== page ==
Modeling and Observational Learning

There are two basic models of learning. People can learn by direct experience and through the power of social modeling. The advanced capacity of observational learning from modeled activities and their effects enables people to short cut the tedious trial and error process.

Evolutionary advances in communications technology enable people to transcend the confines of their lived environment. Attitudes, values, and new ways of thinking and behaving are now being modeled and rapidly diffused worldwide. A major importance of symbolic modeling lies in its tremendous reach, speed, and power.

Social modeling serves diverse functions in promoting personal and social change. In addition to cultivating new competencies, modeling influences can alter motivation, emotional dispositions, and value systems. Moreover, people's images of social reality and the structure and ideologial orientations of societies are heavily influenced by the symbolic modeling in the mass media.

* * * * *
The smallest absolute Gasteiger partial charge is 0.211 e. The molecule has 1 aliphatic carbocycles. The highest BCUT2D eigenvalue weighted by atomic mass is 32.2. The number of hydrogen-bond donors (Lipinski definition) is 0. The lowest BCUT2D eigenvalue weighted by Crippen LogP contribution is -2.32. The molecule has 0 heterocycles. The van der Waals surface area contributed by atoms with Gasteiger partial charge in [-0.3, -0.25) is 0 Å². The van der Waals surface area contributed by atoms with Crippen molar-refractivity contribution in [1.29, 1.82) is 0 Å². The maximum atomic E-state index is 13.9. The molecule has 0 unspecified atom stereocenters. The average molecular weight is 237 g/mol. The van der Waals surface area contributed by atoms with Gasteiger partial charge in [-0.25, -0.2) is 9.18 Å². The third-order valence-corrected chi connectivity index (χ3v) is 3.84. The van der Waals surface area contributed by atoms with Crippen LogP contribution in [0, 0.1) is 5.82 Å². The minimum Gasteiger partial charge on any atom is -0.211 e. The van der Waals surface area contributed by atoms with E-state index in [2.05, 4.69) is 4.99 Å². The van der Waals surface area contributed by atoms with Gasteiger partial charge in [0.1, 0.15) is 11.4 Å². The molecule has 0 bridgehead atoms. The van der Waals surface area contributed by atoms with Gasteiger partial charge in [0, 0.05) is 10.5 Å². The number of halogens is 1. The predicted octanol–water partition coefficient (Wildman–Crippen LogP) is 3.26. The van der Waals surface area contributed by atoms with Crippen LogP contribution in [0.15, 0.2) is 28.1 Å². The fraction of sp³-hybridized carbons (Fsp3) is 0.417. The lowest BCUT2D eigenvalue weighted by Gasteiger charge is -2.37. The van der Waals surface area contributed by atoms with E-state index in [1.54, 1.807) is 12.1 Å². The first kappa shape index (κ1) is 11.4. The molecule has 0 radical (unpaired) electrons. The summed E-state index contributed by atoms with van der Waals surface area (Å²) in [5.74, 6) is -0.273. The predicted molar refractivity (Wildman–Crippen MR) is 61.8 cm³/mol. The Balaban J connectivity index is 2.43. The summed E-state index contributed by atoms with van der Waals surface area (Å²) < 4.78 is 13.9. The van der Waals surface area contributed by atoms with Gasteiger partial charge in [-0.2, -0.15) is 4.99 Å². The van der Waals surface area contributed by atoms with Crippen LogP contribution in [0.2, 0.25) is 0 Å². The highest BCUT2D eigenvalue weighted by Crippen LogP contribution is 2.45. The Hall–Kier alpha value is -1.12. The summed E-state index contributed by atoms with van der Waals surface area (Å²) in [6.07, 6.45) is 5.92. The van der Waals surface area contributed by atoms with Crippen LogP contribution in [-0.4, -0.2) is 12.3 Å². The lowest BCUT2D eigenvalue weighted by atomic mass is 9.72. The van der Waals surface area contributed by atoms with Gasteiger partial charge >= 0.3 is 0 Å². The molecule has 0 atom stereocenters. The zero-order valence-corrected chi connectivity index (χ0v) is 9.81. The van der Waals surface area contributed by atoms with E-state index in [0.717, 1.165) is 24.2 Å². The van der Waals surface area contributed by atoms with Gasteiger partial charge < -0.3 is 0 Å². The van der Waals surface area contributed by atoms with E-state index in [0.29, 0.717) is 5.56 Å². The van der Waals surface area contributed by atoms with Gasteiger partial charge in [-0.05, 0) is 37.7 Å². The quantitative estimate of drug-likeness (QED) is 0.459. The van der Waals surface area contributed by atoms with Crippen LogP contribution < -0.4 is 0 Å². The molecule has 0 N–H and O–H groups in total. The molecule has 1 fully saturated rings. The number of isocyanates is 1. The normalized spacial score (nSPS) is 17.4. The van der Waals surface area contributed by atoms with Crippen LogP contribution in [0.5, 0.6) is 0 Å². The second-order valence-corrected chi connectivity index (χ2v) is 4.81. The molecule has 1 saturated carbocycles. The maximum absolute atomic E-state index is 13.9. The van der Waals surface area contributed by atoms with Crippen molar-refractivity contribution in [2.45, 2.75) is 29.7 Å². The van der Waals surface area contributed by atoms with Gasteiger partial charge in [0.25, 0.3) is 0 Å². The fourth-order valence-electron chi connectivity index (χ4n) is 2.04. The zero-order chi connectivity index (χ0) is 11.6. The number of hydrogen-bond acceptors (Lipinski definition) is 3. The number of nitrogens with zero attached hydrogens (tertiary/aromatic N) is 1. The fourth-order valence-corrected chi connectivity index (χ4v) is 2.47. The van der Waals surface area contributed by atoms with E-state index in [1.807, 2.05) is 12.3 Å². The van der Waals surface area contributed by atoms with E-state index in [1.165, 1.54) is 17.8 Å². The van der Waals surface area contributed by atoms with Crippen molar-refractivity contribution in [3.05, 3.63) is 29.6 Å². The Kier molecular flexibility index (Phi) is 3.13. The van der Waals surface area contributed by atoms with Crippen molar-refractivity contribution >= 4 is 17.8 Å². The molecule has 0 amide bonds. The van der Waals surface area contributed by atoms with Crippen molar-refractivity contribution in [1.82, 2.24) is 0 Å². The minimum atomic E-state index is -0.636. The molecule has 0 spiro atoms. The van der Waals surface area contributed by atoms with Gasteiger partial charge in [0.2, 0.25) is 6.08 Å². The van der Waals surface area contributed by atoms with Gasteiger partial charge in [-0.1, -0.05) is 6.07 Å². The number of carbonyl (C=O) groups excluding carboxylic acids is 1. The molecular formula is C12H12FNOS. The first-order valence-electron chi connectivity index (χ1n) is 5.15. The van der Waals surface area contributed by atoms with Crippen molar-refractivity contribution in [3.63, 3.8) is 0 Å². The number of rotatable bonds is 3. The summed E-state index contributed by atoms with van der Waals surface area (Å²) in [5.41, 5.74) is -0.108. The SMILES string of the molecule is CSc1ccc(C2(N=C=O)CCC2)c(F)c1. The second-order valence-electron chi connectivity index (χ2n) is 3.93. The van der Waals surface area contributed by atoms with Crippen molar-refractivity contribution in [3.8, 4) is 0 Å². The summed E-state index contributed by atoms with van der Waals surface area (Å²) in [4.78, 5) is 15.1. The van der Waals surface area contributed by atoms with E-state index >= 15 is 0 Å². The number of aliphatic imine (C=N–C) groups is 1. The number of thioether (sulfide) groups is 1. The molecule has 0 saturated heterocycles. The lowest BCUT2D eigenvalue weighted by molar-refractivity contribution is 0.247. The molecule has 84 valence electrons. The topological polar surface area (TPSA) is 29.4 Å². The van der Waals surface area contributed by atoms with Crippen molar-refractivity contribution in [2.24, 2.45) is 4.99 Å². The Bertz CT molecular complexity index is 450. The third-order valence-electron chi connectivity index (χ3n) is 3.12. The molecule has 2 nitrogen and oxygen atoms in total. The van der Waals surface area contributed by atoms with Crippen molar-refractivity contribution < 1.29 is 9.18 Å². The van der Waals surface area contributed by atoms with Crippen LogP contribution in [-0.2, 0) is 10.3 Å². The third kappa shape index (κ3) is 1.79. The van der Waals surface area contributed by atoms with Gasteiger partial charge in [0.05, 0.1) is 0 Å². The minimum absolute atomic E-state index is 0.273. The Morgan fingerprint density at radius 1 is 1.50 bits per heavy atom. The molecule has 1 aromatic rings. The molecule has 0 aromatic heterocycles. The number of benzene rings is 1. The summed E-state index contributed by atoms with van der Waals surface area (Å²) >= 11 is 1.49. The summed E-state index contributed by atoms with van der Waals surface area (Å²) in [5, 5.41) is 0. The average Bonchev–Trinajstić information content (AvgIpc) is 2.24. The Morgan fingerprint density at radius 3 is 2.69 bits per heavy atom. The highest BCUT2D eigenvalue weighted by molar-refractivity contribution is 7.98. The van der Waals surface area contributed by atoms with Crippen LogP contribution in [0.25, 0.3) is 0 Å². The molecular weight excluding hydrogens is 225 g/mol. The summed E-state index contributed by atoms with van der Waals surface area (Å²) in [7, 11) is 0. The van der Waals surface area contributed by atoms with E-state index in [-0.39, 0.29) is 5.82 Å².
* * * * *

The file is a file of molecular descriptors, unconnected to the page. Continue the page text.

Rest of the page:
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Bandura, A. Social foundations of thought and action: A social cognitive theory. Englewood Cliffs, N.J.: Prentice-Hall, 1986. (Chapter 2)
Bandura, A. Social learning theory. Englewood Cliffs, N.J.: Prentice-Hall, 1977.
Bandura, A. (Ed.). Psychological modeling: Conflicting theories. Chicago: Aldine-Atherton Press, 1971. (Chapter 2)